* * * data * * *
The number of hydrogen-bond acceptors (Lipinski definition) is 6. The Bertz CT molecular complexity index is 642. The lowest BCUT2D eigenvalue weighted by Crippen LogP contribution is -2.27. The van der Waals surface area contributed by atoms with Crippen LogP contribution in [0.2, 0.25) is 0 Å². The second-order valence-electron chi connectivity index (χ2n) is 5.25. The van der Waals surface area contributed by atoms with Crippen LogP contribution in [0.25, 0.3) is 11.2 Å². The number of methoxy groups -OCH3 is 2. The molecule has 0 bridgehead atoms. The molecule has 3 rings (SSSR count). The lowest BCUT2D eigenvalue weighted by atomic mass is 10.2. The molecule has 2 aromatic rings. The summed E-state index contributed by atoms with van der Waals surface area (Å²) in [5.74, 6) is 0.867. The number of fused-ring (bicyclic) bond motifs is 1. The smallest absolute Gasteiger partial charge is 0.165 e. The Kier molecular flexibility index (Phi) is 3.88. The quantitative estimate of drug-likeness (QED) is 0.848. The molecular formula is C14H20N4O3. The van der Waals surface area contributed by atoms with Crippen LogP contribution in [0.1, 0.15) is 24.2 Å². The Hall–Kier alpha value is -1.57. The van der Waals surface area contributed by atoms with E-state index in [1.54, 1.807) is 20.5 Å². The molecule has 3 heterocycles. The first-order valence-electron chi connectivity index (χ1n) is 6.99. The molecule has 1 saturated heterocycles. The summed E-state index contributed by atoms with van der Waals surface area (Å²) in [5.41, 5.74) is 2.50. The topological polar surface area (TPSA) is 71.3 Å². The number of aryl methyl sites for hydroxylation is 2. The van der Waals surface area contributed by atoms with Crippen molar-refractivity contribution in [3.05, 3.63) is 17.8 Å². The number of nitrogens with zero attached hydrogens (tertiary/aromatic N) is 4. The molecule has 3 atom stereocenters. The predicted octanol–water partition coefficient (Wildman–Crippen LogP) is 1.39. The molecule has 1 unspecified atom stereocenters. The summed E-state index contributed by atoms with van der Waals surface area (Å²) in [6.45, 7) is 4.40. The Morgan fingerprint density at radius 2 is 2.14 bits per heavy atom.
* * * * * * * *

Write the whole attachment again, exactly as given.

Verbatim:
The number of hydrogen-bond acceptors (Lipinski definition) is 6. The Bertz CT molecular complexity index is 642. The lowest BCUT2D eigenvalue weighted by Crippen LogP contribution is -2.27. The van der Waals surface area contributed by atoms with Crippen LogP contribution in [0.2, 0.25) is 0 Å². The second-order valence-electron chi connectivity index (χ2n) is 5.25. The van der Waals surface area contributed by atoms with Crippen LogP contribution in [0.25, 0.3) is 11.2 Å². The number of methoxy groups -OCH3 is 2. The molecule has 0 bridgehead atoms. The molecule has 3 rings (SSSR count). The lowest BCUT2D eigenvalue weighted by atomic mass is 10.2. The molecule has 2 aromatic rings. The summed E-state index contributed by atoms with van der Waals surface area (Å²) in [5.74, 6) is 0.867. The number of fused-ring (bicyclic) bond motifs is 1. The smallest absolute Gasteiger partial charge is 0.165 e. The Kier molecular flexibility index (Phi) is 3.88. The quantitative estimate of drug-likeness (QED) is 0.848. The molecular formula is C14H20N4O3. The van der Waals surface area contributed by atoms with Crippen LogP contribution in [0.1, 0.15) is 24.2 Å². The Hall–Kier alpha value is -1.57. The van der Waals surface area contributed by atoms with E-state index in [1.54, 1.807) is 20.5 Å². The molecule has 3 heterocycles. The first-order valence-electron chi connectivity index (χ1n) is 6.99. The molecule has 1 saturated heterocycles. The summed E-state index contributed by atoms with van der Waals surface area (Å²) in [5.41, 5.74) is 2.50. The topological polar surface area (TPSA) is 71.3 Å². The number of aryl methyl sites for hydroxylation is 2. The van der Waals surface area contributed by atoms with Crippen molar-refractivity contribution in [3.05, 3.63) is 17.8 Å². The number of nitrogens with zero attached hydrogens (tertiary/aromatic N) is 4. The molecule has 3 atom stereocenters. The predicted octanol–water partition coefficient (Wildman–Crippen LogP) is 1.39. The molecule has 1 unspecified atom stereocenters. The summed E-state index contributed by atoms with van der Waals surface area (Å²) in [6.45, 7) is 4.40. The Morgan fingerprint density at radius 2 is 2.14 bits per heavy atom.